Bill & Ted’s Excellent Reviewing Rules

Some of you may know that in the last week or so I’ve been happily plugging my short story ‘Dressed to Deceive’ which is currently available to read for free on Inkitt. What I haven’t been talking about is the other side of that coin which is the huge amount of reviews I’ve been doing for other writers on the Inkitt site over the last few days, which is a subject I’m going to broach with you all today. (I’ve also been watching Bill and Ted’s Excellent Adventure but I don’t think that’s really relevant so we’ll skip past that bit).

Now, I’ve had a couple of questions from people about the issue of using online writer’s critique groups and, apart from the obligatory ‘Aren’t you afraid someone is going to steal your work?’ type questions, the main topic that people seem to be bringing up is the following:

What is your strategy for reviewing given that you are trying to get other people to review your work in return?

Now this is an interesting question and one that I think people have to answer in their own way. As far as I’m concerned, reviewing other people’s work on Inkitt or other critique sites is about two things:

  1. Getting people to reciprocate and give reviews to you in return
  2. Getting practiced at pointing out issues with other people’s work so that you can either do it to yourself when the time comes or know where people are coming from when they do it to you.

We’re going to ignore the latter for the moment (maybe I will deal with it in a later post) and concentrate on the former.

What it ultimately comes down to is this – you are giving someone a review with the intention of them doing the same for you. This means you have to ask yourself the question, ‘What do I want from a review?’

Do you want an ego massage? Do you want every flaw to be pointed out to you so that you can work on it? Do you want to find out if a particular plot twist worked? Do you want feedback on your main character who may be completely unlikeable but you can’t be sure because you are so close to the story that you’ve lost perspective..?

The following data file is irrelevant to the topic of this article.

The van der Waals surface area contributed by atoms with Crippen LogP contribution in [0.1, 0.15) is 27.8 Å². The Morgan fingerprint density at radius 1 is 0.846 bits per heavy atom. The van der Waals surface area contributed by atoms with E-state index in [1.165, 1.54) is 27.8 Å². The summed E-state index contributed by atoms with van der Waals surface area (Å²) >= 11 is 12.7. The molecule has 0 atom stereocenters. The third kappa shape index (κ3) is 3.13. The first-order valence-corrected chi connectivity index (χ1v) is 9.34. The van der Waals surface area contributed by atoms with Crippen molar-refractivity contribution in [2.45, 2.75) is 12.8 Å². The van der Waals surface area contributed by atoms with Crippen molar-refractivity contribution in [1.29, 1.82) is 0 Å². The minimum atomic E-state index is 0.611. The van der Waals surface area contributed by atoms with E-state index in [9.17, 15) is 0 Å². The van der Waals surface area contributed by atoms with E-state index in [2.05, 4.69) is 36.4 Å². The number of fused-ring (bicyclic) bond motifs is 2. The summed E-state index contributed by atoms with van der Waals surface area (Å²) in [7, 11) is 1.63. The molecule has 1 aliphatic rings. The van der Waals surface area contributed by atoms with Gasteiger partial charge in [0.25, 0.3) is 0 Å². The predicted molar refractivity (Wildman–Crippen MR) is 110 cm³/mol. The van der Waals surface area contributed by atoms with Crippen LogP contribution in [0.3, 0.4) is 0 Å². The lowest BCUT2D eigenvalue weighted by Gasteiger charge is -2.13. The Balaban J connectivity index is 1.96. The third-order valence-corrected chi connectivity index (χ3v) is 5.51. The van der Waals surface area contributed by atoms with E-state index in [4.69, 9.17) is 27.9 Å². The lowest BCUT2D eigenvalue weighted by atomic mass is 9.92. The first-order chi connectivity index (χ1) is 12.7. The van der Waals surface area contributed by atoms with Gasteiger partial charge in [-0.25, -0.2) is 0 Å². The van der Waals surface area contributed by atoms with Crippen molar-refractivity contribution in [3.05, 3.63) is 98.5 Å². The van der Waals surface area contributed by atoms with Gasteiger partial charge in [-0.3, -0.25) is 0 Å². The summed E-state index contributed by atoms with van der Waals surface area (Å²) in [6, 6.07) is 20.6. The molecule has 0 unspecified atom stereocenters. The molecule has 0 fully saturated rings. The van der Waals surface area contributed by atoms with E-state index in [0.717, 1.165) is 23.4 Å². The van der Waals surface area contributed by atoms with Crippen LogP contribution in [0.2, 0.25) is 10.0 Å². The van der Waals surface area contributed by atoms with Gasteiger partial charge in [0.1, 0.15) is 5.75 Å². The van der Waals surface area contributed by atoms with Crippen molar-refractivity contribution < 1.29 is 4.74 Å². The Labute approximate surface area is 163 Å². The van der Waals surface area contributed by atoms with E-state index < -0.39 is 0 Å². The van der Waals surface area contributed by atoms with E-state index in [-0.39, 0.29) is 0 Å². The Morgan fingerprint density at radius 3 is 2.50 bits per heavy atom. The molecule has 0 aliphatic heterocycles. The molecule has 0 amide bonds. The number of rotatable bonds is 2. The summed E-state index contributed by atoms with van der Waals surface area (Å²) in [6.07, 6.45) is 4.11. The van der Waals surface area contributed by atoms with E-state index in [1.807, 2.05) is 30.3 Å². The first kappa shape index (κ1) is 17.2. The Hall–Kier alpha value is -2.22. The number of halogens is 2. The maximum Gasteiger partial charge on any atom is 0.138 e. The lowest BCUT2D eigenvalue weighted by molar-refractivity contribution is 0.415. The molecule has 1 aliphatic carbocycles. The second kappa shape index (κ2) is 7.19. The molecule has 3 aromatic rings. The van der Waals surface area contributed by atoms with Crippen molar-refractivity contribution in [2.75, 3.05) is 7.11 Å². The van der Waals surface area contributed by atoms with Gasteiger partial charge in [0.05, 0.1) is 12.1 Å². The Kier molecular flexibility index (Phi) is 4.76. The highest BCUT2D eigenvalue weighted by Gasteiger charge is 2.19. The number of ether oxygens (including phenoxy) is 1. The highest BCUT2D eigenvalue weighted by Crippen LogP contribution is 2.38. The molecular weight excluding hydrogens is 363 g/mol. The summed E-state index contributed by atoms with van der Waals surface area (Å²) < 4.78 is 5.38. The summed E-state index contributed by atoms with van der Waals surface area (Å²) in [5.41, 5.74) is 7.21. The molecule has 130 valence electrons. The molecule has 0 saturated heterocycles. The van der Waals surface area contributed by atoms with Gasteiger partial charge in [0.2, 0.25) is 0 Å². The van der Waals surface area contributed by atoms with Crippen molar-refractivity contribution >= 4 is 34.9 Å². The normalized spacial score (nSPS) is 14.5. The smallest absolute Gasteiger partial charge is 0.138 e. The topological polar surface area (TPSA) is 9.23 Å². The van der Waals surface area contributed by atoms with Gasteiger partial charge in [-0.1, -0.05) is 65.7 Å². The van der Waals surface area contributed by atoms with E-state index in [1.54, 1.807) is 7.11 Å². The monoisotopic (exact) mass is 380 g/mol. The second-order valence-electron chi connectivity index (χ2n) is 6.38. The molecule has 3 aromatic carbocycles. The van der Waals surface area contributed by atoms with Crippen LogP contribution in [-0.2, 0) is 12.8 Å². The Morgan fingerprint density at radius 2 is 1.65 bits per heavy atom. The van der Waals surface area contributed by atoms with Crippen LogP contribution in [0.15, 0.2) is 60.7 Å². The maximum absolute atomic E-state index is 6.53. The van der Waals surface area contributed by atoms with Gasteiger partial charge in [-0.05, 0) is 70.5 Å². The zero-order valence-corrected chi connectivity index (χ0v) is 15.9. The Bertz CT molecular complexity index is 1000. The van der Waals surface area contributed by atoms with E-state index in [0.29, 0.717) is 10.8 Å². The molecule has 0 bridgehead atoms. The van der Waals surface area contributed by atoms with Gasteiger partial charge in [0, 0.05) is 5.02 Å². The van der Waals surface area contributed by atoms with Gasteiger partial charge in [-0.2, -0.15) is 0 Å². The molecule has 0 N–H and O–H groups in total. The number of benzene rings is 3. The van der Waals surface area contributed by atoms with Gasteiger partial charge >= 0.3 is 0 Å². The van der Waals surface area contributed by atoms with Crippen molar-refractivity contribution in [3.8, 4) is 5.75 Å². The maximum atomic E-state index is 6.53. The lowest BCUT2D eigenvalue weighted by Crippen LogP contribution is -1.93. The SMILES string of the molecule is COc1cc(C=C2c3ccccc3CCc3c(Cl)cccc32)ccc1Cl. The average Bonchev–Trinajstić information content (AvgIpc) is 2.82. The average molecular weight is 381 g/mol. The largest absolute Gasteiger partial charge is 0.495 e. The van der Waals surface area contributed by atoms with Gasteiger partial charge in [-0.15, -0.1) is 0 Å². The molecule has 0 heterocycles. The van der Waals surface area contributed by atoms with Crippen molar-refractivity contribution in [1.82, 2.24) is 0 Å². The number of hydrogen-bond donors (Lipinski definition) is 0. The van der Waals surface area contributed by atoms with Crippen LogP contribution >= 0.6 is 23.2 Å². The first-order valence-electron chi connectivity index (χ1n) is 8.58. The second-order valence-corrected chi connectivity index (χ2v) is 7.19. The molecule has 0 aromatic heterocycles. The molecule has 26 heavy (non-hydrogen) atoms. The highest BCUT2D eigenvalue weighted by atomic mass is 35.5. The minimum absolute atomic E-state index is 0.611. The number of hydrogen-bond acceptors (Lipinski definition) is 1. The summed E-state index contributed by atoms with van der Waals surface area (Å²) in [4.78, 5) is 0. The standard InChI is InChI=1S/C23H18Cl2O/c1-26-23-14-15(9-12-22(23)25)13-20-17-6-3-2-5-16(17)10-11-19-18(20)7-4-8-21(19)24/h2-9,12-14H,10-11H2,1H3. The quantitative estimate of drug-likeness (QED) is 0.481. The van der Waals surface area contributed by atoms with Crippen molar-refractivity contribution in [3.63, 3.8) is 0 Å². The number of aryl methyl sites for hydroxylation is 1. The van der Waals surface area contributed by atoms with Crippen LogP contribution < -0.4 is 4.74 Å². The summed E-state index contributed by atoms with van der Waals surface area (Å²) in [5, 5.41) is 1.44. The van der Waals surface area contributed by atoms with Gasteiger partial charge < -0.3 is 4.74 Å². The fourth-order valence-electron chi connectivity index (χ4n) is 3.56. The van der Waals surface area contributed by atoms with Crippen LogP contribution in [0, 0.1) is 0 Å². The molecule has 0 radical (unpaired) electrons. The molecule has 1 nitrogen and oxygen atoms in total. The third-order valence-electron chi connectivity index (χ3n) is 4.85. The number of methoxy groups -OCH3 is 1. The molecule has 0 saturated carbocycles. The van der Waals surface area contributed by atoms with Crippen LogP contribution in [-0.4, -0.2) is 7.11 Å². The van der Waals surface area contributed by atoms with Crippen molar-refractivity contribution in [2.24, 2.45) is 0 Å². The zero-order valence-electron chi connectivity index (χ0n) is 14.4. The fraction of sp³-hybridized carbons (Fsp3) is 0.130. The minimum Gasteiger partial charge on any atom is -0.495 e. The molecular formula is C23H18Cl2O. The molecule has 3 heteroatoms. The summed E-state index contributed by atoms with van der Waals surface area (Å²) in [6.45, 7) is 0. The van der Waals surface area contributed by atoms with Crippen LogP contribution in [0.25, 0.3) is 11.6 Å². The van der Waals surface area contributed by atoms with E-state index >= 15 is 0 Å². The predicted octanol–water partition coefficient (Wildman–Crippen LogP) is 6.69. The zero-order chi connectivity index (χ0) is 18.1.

What do you want from a review of your work?

Once you answer that, the next step is quite simple. If you want an ego massage, then be equally complimentary to other people. If you want all the problems highlighted then by all means do that to someone else…

BUT, and there is a big but, always remember that you are playing with someone else’s passion and work. Just because you want your work ripped to shreds, it doesn’t mean that the poor bugger you’re reviewing wants the same thing. Whilst you’re happily ripping apart someone’s story, you may well be destroying someone’s soul. Likewise, whilst you are happily complimenting a story that you didn’t like, remember that that author’s expectation is now higher. As far as you’re concerned, you’ve essentially built them up for a fall…

And this is why writers need to be good reviewers. None of us really want to be told our work sucks but, by the same token, none of us (at least those of us who want to actually achieve some measure of success) want to be told that we are the greatest thing since sliced bread when no literary agent alive will touch our work.

So here are my hard and fast rules for being a good reviewer that, with any luck, might make you a better writer in the process:

  1. Be constructive – don’t just destroy someone’s world, give them a way to rebuild it.
  2. Be honest – if you don’t like something, it’s ok to say that. Rejection is a given for writers so don’t be afraid to be on the other side…
  3. Be consistent – don’t give a great review to a pretty girl for a sucky piece and then slam an old man’s masterpiece
  4. Be nice – if you’re already pointing out the flaw in something you don’t need to put the boot in for good measure, they’ll be disheartened enough as it is.
  5. Be opinionated – normally not a great quality in real life but in reviewing it is integral, just because every other reviewer gave something five stars it doesn’t mean you should feel obliged to.

And one final thing, not really a rule as such but I feel it should be noted…

Be excellent to each other.

At the end of the day we are all in the same boat. If you don’t like someone in general and you can’t trust yourself to be professional about it, don’t review their work – it doesn’t do anyone any favours. Simples.

Party on dudes!

2 thoughts on “Bill & Ted’s Excellent Reviewing Rules”

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